For the villager, who asks to be identified only as Bernadette, life is a running battle. On tiny plots of corn, millet and sweet potatoes next to Virunga National Park in the Democratic Republic of the Congo, she and her neighbors scrape a bare subsistence for themselves and their children. Her sweet potatoes, she told us last year, are under constant attack from baboons and elephants that stray from the park in search of food. Deep agrarian poverty of this kind is hard on nature, too. Virunga is home to half of the world's fewer than 900 remaining mountain gorillas, as well as endangered elephants and antelope. The park's forests are under pressure from the charcoal trade, and in 2007 the local charcoal mafia assassinated seven of the park's gorillas in retaliation for a crackdown on illegal logging. Poachers have killed 250 of Virunga's 300 elephants in recent years, probably with the acquiescence of residents fed up with crop raiding by the animals.

Rising affluence over the past several centuries has, overall, been hard on the environment. But on the front lines of conservation, where people live intimately with primary forests, biodiversity hotspots and endangered species, it is often grinding poverty that drives the destruction.

Improvements in productivity, as exemplified by Shigeharu Shimamura's farm in Japan, could hold the key for conservation in the 21st century. Shimamura oversees a 25,000-square-foot farm at the site of a former Sony microchip factory. Everything grows safely indoors. With a combination of water, plant food and 17,500 LEDs, he harvests as much as 10,000 heads of lettuce a day—100 times more per square foot than an ordinary farm—using 90 percent less water and producing 80 percent less waste. Humans use about half the world's ice-free surface, mostly for food production. Yet with continuing technological improvements, population and its impact on the environment could peak and then decline within the next few decades.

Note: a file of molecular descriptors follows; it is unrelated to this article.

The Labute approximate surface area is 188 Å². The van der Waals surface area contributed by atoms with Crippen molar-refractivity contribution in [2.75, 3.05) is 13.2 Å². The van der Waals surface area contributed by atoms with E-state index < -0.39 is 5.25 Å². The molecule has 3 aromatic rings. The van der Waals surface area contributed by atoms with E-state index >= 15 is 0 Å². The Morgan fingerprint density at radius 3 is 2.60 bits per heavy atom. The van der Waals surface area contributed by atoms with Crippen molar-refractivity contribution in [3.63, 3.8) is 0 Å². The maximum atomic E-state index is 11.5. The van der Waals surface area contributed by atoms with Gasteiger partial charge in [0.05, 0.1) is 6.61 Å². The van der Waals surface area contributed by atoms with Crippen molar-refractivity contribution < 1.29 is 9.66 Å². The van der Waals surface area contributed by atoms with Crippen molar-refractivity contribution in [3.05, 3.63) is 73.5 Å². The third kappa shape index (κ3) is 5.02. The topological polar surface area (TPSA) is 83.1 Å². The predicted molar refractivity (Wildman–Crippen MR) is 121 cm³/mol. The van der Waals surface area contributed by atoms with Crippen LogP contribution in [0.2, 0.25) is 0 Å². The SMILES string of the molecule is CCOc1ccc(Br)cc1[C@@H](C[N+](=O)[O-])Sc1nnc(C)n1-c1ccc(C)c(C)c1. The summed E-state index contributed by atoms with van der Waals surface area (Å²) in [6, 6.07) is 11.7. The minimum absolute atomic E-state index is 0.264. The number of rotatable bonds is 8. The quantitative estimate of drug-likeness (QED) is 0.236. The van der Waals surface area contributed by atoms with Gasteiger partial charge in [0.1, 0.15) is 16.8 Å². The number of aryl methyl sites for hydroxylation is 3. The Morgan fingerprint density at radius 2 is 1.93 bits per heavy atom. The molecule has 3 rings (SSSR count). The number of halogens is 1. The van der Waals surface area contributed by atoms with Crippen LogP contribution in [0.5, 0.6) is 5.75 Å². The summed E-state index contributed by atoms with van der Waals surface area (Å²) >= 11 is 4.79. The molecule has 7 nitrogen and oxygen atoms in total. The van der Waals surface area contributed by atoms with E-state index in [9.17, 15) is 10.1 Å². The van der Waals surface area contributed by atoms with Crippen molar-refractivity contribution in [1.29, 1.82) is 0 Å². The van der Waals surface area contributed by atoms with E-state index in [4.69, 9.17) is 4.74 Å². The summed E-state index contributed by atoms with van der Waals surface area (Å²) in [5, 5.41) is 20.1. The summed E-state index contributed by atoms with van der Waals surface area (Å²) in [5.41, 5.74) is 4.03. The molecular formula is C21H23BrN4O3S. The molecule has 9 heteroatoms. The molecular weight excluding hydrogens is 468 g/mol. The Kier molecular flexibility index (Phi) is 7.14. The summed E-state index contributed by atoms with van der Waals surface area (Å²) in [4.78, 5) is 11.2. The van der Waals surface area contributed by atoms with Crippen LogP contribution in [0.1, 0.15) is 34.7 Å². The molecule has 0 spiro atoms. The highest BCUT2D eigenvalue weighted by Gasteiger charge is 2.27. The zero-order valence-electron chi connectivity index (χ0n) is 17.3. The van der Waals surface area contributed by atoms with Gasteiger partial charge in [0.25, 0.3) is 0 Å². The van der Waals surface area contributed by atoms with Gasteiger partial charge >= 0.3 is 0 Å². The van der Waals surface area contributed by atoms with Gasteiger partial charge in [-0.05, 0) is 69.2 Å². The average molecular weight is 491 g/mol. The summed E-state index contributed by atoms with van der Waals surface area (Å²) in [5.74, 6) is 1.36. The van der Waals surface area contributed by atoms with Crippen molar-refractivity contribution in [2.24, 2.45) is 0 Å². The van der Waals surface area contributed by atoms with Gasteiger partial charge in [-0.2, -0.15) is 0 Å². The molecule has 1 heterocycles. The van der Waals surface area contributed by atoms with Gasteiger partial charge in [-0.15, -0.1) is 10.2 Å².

This phenomenon, called decoupling, means that people can increase their standard of living while doing less damage to the environment. Protecting remaining wilderness in the face of escalating demand for food, resources and energy will require accelerating decoupling—in other words, speeding up urbanization and intensifying modern agriculture. The idea may seem counterintuitive, but especially in the developed world, much of the harm that people inflict on the land has begun to flatten and even decline. Today, for example, humans require just half of the farmland per capita that they did 50 years ago. As a result, across much of the U.S. and Europe, marginal farmlands are reverting to forest.

Social changes will amplify these trends. More than half of humanity now lives in cities, and that figure could reach 70 percent by midcentury. When rural populations move to cities, birth rates tend to fall dramatically. That is why many demographers expect human population to peak and then decline before 2100. The rural exodus drives other, mutually reinforcing efficiencies as well, increasing both economic and resource productivity.

The implications for 21st-century conservation efforts are clear. Parks and protected lands remain part of the solution. But without tackling the demand side of the equation, real habitat protection will be difficult if not impossible. Success will require substituting human technology for natural resources. It will also require modern energy. Nearly three billion people still rely on solid fuels such as wood and dung. Moving all of humanity to energy technologies that are cheap, clean and abundant will improve their well-being without harming the environment.

Tools for shrinking our environmental footprint are in plain sight. Seizing those opportunities will require conservationists to focus on infrastructure and technology policies that traditionally fall outside their purview. Without accelerated decoupling, protected areas can't resist growing human demand for food and energy, and the elephants and gorillas of Virunga may face doom.